It can be stressful to consider the summer before senior year. We have been taught that having the perfect internship or summer job can set us up for future jobs or even careers. While it seems as if Stephanie has found the perfect opportunity to jumpstart her own career, I don?t think telling even the smallest of lies is ok. Sure, it might work in the short run, but imagine if the company did find out that she had lied. It would certainly be detrimental to her image and could affect future relations with the company or even future interviews. Often people fail to consider how our actions now will affect the future. Stephanie?s little white lie may enable her to work for a short time for her so-called dream company, but may prevent her from honestly applying for other positions in the future, or even obtaining a worthy letter of recommendation from the company. If Stephanie decides to be upfront about her situation in the interview, the company may be impressed by her honesty and may be willing to adjust the timeframe or restrictions surrounding the position. They may even be impressed by her work ethic and allow her to continue the role during the school year. Whether Stephanie ends up with the position or not, she should consider the learning experience of the process. She learned how to search for positions and interview in a stressful situation. Furthermore, if she ever has a difficult question during a future interview, she has a perfect example of how she decided to solve it. - Like
NL said on Apr 20, 2013
While apparently a difficult choice, this question sets up a false dichotomy that leads many job applicants astray. Thinking of this question in terms of virtue ethics and honesty ignores the all-important social relationship between the job applicant and the potential employer. Too many job applicants view their role in seeking employment as that of a consumer selecting options. In 2013, the labor market does not, however, offer job applicants the right to be choosy consumers ? instead we are sellers, marketing ourselves in a submissive offer of commitment and productivity to selective employers. In a utilitarian view, the ethical choice that will bring the most good in a job application process will typically be that choice which offers the employer the most benefit. While certainly job applicants need to uphold their own rights and virtues, any reasonable action a job applicant takes to benefit her potential employer will likely benefit the applicant in the long term through a sustained professional relationship. For Stephanie, displaying an honest approach to the employer expresses her serious intent in developing a professional relationship within her chosen field and invites the employer to do the same. We can view this as the virtue of honesty and openness or the utilitarian value of forging a positive relationship, but each approach reveals the same conclusion: Stephanie should not deceive her employer. Honesty does not require that Stephanie decline the position if offered. After all, she is not the ultimate decision-maker here, and in entering a professional field she needs to demonstrate that she understands her role as one valuable piece in a complex operation, willing to adapt reasonably to the needs of her employer. Stephanie should accept the position and in the same moment express her concern and reservation that her educational commitments might conflict some with the desired plan of the employer. This places the decision on the employer in a respectful way and expresses earnest interest in sustaining a long-term professional relationship. If the employer declines, Stephanie can offer an alternative such as revisiting the arrangement in a year, continuing her work through telecommuting while at school, or working for a shorter term unpaid. Stephanie needs to remember her long-term goals and allow them to take priority over short-term ones. If she needs spending money for the school year, she might work part-time alongside her studies. As the scenario presents, her summer offers the best opportunity for a career-building experience, and she should seek it with full ambition and open dedication. An honest and valuable employer will appreciate her virtuous and respectful approach, and with luck the experience will build the professional relationships that may sustain Stephanie in opening doors towards post-college employment. - Like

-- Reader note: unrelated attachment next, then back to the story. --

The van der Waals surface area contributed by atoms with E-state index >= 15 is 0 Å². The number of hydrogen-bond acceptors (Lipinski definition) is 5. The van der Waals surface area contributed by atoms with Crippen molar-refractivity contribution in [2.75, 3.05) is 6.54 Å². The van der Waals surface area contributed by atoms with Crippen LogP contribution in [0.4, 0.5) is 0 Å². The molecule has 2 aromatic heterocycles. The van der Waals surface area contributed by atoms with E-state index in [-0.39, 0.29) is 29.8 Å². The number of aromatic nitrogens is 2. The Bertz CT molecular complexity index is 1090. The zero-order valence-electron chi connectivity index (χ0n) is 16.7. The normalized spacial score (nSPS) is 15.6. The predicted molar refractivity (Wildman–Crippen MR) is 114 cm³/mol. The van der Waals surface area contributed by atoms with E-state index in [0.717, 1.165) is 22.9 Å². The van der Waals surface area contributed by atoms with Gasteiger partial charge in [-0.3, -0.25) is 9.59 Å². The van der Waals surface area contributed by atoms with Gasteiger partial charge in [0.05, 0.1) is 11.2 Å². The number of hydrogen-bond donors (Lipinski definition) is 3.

The Big Q said on May 7, 2013
Congratulations to "NL," our Big Q winner for "Time is of the Essence!" Thanks to all for your thoughtful responses, and please check back every other week for another chance to win a $100 Amazon gift card! - Like
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Tags: honesty, job market, lying, recession, summer job